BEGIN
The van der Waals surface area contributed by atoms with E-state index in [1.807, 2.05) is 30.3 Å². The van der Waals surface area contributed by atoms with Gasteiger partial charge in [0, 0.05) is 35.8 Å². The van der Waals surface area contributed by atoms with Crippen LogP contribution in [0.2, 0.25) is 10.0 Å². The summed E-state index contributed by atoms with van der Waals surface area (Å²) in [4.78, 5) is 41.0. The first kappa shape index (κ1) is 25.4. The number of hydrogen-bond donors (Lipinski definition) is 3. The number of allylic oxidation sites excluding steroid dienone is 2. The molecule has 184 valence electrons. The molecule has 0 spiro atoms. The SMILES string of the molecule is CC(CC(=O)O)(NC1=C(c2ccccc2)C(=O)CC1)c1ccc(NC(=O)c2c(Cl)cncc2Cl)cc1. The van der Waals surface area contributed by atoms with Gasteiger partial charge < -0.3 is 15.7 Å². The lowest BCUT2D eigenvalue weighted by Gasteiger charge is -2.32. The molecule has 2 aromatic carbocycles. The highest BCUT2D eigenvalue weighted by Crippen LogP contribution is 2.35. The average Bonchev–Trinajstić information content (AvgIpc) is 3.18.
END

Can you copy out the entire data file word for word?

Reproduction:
The van der Waals surface area contributed by atoms with E-state index in [1.807, 2.05) is 30.3 Å². The van der Waals surface area contributed by atoms with Gasteiger partial charge in [0, 0.05) is 35.8 Å². The van der Waals surface area contributed by atoms with Crippen LogP contribution in [0.2, 0.25) is 10.0 Å². The summed E-state index contributed by atoms with van der Waals surface area (Å²) in [4.78, 5) is 41.0. The first kappa shape index (κ1) is 25.4. The number of hydrogen-bond donors (Lipinski definition) is 3. The number of allylic oxidation sites excluding steroid dienone is 2. The molecule has 184 valence electrons. The molecule has 0 spiro atoms. The SMILES string of the molecule is CC(CC(=O)O)(NC1=C(c2ccccc2)C(=O)CC1)c1ccc(NC(=O)c2c(Cl)cncc2Cl)cc1. The van der Waals surface area contributed by atoms with Gasteiger partial charge < -0.3 is 15.7 Å². The lowest BCUT2D eigenvalue weighted by Gasteiger charge is -2.32. The molecule has 2 aromatic carbocycles. The highest BCUT2D eigenvalue weighted by Crippen LogP contribution is 2.35. The average Bonchev–Trinajstić information content (AvgIpc) is 3.18.